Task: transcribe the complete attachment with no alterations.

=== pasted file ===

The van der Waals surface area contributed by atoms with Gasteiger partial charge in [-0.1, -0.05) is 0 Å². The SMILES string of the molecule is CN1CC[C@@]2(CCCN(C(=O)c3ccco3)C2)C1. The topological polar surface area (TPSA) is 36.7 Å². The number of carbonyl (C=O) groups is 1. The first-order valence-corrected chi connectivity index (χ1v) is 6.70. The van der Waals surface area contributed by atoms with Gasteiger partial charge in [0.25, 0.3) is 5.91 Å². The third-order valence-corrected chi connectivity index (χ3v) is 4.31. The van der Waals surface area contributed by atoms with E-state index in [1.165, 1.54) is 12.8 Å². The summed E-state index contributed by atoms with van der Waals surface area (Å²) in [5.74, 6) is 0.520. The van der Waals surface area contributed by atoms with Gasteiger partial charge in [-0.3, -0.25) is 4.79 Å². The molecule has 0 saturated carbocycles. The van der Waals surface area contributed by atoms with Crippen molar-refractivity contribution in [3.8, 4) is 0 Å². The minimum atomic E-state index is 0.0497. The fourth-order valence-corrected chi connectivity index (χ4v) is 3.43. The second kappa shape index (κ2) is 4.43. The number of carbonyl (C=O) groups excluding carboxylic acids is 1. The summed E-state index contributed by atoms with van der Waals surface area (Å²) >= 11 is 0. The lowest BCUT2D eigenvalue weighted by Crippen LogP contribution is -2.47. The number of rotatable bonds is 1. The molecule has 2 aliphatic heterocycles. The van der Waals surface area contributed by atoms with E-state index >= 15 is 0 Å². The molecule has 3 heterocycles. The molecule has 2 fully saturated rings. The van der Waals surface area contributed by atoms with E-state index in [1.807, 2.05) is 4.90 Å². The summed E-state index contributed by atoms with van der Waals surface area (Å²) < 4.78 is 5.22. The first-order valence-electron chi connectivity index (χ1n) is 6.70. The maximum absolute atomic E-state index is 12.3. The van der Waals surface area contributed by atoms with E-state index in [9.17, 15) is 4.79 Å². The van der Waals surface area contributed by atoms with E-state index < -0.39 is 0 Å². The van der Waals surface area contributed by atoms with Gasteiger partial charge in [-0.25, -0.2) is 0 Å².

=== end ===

The van der Waals surface area contributed by atoms with Gasteiger partial charge in [-0.1, -0.05) is 0 Å². The SMILES string of the molecule is CN1CC[C@@]2(CCCN(C(=O)c3ccco3)C2)C1. The topological polar surface area (TPSA) is 36.7 Å². The number of carbonyl (C=O) groups is 1. The first-order valence-corrected chi connectivity index (χ1v) is 6.70. The van der Waals surface area contributed by atoms with Gasteiger partial charge in [0.25, 0.3) is 5.91 Å². The third-order valence-corrected chi connectivity index (χ3v) is 4.31. The van der Waals surface area contributed by atoms with E-state index in [1.165, 1.54) is 12.8 Å². The summed E-state index contributed by atoms with van der Waals surface area (Å²) in [5.74, 6) is 0.520. The van der Waals surface area contributed by atoms with Gasteiger partial charge in [-0.3, -0.25) is 4.79 Å². The molecule has 0 saturated carbocycles. The van der Waals surface area contributed by atoms with Crippen molar-refractivity contribution in [3.8, 4) is 0 Å². The minimum atomic E-state index is 0.0497. The fourth-order valence-corrected chi connectivity index (χ4v) is 3.43. The second kappa shape index (κ2) is 4.43. The number of carbonyl (C=O) groups excluding carboxylic acids is 1. The summed E-state index contributed by atoms with van der Waals surface area (Å²) >= 11 is 0. The lowest BCUT2D eigenvalue weighted by Crippen LogP contribution is -2.47. The number of rotatable bonds is 1. The molecule has 2 aliphatic heterocycles. The van der Waals surface area contributed by atoms with E-state index >= 15 is 0 Å². The molecule has 3 heterocycles. The molecule has 2 fully saturated rings. The van der Waals surface area contributed by atoms with E-state index in [1.807, 2.05) is 4.90 Å². The summed E-state index contributed by atoms with van der Waals surface area (Å²) < 4.78 is 5.22. The first-order valence-electron chi connectivity index (χ1n) is 6.70. The maximum absolute atomic E-state index is 12.3. The van der Waals surface area contributed by atoms with E-state index in [9.17, 15) is 4.79 Å². The van der Waals surface area contributed by atoms with E-state index < -0.39 is 0 Å². The van der Waals surface area contributed by atoms with Gasteiger partial charge in [-0.25, -0.2) is 0 Å².